ALBANY — Georgia Attorney General Chris Carr spoke before a gathering of the Dougherty Bar Association on Wednesday and at a meeting of three civic groups Thursday during a visit to southwest Georgia.
Before speaking at a joint meeting sponsored by the Albany Rotary Club on Thursday, Carr talked with The Albany Herald about the state and national opioid crisis, about Georgia’s gang problem, about storm recovery in southwest Georgia and about his decision to include Georgia in a multistate lawsuit to have the Affordable Care Act declared unconstitutional and therefore stricken from national law.
“There are two ways you can deal with the gang problem we face in Georgia,” a slimmed-down Carr said over a cup of coffee at Elements Coffee in Albany. “You can acknowledge there is a problem and deal with it, or you can pretend it’s not a problem and things will get worse.
“Fortunately, Gov. Kemp appointed Vic Reynolds of the GBI to head a statewide task force charged with tackling this issue. He couldn’t have selected a better man for the job. And, already, there’s buy-in from three U.S. Attorneys, the FBI, the GBI, Corrections, Justice, sheriffs, police chiefs, district attorneys. They’re all saying, ‘Let’s talk.’ That’s a big step.”
Nicholas Smith, the director of external affairs and policy with the attorney general’s office, who accompanied Carr on the trip to Albany, said 157 of 159 counties in Georgia have reported gang activity.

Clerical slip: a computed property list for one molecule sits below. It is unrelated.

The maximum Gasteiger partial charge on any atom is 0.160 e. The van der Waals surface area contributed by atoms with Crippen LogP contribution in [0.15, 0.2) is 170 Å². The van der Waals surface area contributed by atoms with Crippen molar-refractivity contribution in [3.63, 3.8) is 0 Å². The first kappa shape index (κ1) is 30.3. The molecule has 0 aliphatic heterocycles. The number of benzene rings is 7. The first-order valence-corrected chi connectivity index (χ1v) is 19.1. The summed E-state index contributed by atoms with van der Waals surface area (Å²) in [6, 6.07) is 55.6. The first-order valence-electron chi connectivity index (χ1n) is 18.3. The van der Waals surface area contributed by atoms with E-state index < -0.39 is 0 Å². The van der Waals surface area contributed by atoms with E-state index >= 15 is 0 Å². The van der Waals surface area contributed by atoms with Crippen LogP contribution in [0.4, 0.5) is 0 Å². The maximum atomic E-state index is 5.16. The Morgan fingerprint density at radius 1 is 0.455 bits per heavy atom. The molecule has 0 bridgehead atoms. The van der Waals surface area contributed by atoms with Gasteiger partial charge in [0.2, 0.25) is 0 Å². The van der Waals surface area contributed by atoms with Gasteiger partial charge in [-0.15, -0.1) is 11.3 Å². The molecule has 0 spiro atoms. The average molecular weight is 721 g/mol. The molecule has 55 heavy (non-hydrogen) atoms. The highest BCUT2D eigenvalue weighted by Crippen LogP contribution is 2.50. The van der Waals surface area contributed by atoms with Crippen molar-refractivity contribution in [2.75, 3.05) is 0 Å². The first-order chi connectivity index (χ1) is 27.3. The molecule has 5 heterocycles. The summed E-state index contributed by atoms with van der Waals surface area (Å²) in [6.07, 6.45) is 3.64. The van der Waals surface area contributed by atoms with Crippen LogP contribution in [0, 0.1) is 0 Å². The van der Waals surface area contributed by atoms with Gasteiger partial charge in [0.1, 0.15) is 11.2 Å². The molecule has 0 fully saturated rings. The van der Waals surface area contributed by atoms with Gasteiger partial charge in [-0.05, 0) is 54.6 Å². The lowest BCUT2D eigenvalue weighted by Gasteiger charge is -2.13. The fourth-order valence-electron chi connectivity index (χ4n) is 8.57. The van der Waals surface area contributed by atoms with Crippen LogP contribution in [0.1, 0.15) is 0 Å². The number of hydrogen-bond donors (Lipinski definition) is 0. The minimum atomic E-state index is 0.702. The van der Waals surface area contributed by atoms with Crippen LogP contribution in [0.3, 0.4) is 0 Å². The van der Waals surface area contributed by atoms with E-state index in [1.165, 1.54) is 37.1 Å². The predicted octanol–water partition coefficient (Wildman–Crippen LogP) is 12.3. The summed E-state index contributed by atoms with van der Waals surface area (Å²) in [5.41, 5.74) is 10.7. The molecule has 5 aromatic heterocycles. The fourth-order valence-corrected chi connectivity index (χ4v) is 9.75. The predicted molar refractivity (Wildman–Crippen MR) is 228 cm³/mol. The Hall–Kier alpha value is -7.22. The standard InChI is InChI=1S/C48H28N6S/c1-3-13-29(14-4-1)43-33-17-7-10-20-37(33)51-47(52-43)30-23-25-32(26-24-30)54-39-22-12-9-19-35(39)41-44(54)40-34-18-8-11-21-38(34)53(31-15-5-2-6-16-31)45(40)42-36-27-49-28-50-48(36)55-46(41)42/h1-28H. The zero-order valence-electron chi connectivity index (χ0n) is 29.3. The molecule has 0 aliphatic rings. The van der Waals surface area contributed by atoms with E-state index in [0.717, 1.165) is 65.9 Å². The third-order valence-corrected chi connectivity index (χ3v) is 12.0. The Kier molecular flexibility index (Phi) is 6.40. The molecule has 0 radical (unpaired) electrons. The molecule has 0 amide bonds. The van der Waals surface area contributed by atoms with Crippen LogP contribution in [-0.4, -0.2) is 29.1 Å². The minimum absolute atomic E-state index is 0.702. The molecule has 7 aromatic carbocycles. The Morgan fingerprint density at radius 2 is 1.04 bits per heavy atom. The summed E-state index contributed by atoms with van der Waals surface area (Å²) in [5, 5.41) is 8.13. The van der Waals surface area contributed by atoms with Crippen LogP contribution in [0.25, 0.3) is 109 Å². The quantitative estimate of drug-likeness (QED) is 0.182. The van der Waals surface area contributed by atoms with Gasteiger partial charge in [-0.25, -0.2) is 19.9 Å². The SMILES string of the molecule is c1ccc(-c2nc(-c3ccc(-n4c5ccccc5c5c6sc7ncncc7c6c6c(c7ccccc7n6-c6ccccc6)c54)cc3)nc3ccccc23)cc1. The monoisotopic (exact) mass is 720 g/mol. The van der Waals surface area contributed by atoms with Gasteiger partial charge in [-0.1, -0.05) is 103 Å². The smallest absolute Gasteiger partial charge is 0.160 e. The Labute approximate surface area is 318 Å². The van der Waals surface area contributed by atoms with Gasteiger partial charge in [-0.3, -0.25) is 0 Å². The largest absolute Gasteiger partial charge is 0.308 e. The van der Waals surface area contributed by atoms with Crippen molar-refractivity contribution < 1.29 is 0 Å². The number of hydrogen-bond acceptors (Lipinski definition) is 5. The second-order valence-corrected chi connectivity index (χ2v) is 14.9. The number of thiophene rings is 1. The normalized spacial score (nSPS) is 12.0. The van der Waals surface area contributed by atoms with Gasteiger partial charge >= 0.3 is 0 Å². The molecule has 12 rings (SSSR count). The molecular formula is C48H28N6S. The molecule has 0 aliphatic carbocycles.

“And I wouldn’t be surprised if there wasn’t something going on in the other two,” Carr said.
The state’s top law enforcer, who got his start in the political arena as a volunteer intern for U.S. Sen. Johnny Isakson, called Congress’ refusal to grant emergency relief funds to southwest Georgia “maddening, unfathomable.”
“I’ve been here; southwest Georgia has been devastated,” Carr said. “These emergency funds are needed now. This is not a partisan issue; it’s a human issue. Agriculture is the No. 1 industry in our state, and Congress’ inactivity could have a generational impact.”
Talking about the human trafficking issue that he says is “much more widespread than people think,” Carr said both the federal and state governments are taking steps to halt the “despicable act” of luring children and teens into the sex trade using drugs and other means. The attorney general said almost 800 youngsters from 135 to 140 counties in the state were taken for the purpose of human trafficking last year.
“People can talk about First Amendment rights all they want — and I’m a big First Amendment guy — but I don’t think selling children for sex falls under the First Amendment of the Constitution in any way or form,” he said.
Carr, who worked in economic development before being appointed to the attorney general’s office in 2016 and winning a full elected term in office in 2018, said that while he enjoyed his previous job, he’s found a “whole new satisfaction level” as the state’s attorney general.
“There’s something about this job that’s very satisfying; every time we make headway on the addiction issue or get a predator off the streets, there’s a greater level of satisfaction,” Carr said.
Read an account of the entire interview with Carr in the Weekend edition of The Albany Herald.